In many states all expectant mothers are tested for Hepatitis B infection and carrier state. If the mother is positive, Hepatitis B Immune Globulin is administered to the newborn immediately after birth and promptly followed by the first dose of Hepatitis B vaccine. A second dose of the vaccine is administered at age 1 month and a third at age 6 months. It is imperative to identify all affected mothers and to immunize their newborns in order to prevent the development of acute and chronic Hepatitis B infections. The argument raised by the CDC that universal newborn vaccination is advisable because infants who need the vaccine do not sometimes receive it, is not a valid one. Exposing all newborns in the United States to a vaccine with potential side effects, in order to protect very few infants who would have been missed otherwise, is not reasonable. Obstetricians who do not test expectant mothers and pediatricians, who do not follow the recommended protocol, when caring for infants whose mothers are hepatitis b surface antigen positive, are negligent. If the State Boards of Medical Review fail to deal with such poor quality of care, malpractice attorneys will not.

Vaccination of a newborn, whose mother’s immune status is not known, is a sensible precaution.

In addition, there are well-identified pediatric high-risk groups in whom the hepatitis B vaccination is recommended. Among them are children whose parents were born in Alaska, Asia, Africa, the Amazon basin, the Pacific Islands, Eastern Europe and the Middle East; also children potentially exposed to abusive and aggressive infected classmates and those living in the same household with infected adults.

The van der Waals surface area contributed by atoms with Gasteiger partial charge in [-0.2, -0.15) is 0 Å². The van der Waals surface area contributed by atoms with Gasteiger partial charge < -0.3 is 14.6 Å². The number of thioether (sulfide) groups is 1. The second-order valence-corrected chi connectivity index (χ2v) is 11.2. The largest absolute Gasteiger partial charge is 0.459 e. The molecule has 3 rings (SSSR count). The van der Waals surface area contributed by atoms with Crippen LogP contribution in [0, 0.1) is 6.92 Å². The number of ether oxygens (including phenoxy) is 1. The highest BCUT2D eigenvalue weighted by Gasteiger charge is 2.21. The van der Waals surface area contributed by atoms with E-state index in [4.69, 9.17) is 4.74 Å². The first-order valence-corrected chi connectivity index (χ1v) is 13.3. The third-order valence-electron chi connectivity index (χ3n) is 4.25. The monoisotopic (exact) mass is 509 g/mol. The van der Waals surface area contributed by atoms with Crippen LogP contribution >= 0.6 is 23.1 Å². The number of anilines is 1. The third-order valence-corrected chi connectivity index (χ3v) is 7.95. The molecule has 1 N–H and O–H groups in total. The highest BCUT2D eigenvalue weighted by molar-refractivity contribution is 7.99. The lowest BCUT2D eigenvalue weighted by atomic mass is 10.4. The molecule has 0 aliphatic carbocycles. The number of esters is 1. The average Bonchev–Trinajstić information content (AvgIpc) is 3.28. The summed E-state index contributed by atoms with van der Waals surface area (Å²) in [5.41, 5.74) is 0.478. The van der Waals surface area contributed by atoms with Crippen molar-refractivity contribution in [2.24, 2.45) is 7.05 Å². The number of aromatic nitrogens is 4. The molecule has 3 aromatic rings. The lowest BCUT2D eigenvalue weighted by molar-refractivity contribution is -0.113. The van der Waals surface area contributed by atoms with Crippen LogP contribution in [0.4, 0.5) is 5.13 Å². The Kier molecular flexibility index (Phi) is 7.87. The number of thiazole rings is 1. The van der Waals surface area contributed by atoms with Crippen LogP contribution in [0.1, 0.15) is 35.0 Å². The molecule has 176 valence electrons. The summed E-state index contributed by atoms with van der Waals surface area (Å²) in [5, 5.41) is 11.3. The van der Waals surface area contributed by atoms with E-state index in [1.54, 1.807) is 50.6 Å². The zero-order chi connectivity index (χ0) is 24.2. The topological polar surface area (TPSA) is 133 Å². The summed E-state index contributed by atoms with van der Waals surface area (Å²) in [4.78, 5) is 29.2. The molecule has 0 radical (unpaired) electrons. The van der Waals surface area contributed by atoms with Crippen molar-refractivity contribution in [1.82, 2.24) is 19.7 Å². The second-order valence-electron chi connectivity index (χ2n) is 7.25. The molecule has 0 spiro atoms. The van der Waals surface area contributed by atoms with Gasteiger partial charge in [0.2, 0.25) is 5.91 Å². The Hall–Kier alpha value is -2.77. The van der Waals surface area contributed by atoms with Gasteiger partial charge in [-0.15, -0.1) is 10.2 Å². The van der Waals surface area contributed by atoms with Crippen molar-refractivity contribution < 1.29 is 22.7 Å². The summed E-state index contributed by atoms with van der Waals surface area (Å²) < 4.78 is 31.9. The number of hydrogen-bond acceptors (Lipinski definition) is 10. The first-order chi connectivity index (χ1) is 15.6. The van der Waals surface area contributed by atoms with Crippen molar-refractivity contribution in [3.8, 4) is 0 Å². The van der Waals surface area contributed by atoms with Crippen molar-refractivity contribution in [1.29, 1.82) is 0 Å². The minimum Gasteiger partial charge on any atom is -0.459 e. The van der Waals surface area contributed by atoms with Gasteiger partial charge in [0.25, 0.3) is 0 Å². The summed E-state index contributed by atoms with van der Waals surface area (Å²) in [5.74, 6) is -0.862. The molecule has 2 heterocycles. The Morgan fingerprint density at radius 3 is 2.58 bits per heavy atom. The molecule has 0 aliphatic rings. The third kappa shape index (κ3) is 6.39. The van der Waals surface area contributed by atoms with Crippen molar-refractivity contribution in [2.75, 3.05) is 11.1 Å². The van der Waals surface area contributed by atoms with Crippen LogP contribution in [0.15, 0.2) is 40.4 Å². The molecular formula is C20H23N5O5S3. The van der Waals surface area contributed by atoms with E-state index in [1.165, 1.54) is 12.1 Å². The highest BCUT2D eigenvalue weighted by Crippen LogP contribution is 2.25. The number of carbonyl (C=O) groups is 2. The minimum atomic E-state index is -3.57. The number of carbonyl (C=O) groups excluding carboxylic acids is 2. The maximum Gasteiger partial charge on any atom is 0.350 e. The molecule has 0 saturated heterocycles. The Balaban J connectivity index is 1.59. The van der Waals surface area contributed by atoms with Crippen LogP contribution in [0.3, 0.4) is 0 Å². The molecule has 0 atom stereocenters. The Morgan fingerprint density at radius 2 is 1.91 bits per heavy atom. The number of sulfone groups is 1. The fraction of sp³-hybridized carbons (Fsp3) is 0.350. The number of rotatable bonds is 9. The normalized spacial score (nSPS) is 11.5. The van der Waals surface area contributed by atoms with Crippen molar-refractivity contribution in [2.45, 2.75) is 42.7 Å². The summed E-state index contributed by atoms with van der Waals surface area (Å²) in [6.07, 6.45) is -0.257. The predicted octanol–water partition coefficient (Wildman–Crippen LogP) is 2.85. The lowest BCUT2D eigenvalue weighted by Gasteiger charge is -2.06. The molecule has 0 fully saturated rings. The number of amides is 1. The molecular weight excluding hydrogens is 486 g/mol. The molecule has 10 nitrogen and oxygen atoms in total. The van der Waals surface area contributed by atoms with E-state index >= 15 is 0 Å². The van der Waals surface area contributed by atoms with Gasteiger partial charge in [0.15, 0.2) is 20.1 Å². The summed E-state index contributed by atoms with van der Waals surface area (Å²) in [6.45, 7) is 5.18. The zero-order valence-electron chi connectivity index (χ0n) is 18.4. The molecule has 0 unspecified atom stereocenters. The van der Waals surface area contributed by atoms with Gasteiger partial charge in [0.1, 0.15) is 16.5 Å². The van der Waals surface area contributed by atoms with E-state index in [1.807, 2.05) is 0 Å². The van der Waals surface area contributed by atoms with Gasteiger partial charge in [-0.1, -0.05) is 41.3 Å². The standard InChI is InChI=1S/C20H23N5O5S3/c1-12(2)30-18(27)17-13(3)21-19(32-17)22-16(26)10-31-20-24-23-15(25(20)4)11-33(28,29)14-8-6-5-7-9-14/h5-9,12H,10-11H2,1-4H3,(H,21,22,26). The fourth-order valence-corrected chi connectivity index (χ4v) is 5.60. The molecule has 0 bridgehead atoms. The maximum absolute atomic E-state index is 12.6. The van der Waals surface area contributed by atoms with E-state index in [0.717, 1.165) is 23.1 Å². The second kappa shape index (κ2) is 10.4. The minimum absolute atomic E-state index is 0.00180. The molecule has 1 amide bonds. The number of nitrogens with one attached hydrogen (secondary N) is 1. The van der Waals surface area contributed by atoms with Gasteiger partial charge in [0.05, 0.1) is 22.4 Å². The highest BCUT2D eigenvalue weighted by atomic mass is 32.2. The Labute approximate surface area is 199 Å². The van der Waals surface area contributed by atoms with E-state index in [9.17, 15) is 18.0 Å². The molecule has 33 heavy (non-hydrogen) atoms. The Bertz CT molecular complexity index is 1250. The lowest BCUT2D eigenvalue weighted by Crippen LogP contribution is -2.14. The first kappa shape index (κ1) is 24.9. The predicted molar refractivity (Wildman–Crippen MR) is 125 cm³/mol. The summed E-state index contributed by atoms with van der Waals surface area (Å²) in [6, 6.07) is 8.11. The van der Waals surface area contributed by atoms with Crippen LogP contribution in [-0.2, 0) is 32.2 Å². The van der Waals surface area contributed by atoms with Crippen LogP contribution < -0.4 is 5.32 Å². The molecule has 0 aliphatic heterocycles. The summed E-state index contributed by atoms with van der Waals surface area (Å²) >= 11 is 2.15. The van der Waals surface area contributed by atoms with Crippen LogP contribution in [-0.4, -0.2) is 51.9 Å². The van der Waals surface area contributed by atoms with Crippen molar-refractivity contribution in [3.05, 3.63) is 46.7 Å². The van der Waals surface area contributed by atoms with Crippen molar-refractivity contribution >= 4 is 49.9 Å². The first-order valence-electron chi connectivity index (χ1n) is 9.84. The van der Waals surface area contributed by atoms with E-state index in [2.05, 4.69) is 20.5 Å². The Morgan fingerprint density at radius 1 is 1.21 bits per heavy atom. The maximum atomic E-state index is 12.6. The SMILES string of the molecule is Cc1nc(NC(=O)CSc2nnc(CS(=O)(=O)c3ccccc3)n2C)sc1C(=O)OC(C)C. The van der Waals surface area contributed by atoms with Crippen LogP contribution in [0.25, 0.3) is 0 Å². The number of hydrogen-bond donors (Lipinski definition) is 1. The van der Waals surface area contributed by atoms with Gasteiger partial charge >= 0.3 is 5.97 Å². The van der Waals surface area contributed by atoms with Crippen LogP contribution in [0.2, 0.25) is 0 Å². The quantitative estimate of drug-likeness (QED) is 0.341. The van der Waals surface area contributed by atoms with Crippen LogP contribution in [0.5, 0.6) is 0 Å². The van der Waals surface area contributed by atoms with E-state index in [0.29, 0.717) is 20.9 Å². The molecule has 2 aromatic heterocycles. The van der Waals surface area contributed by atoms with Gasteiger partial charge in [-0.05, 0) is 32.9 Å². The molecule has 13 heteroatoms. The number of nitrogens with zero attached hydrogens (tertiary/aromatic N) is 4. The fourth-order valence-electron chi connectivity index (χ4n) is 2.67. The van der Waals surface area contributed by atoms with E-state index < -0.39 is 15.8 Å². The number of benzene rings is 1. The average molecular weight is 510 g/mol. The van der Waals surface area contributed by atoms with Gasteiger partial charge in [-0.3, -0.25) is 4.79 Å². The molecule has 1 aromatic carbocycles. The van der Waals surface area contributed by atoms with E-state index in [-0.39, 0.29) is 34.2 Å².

Except for the above listed groups, the risk of hepatitis B in healthy children seems negligible, and the side effects of the vaccine (including death) outweigh its benefits.

In 1997 as an example, Illinois, Massachusetts, New Jersey and Pennsylvania reported NO hepatitis B infections in children under 5; New Hampshire reported 1 case, Washington state reported 2, Michigan 9, and Texas 13 cases. It is not known how many, if any, of those children were vaccinated. In the same year, there were 106 reports to VAERS of serious adverse events in children under five in those same eight states. Of these, ten children died. Thirteen of the serious adverse events and two deaths occurred in children who had received the Hepatitis B vaccine alone.

The "New" Hepatitis B Recombinant vaccine

A common reason often mentioned for mandating Hepatitis B vaccine for general pediatric use is that the infants are "available" while teenagers and young adults who are contemplating risky behavior are not. "Complete control of [hepatitis B virus] infection in high-risk populations probably will continue to be impeded, regardless of the source of the vaccine, by the difficulties inherent in getting vaccine to those who need it most (e.g. health care workers entering the workforce and young newly active homosexual men)" the committee on Hepatitis B contended. "Thus the long-term goal for control of hepatitis B in the U.S, as in the highly endemic areas of the world, is the development of a vaccine that can be used universally in childhood."(3)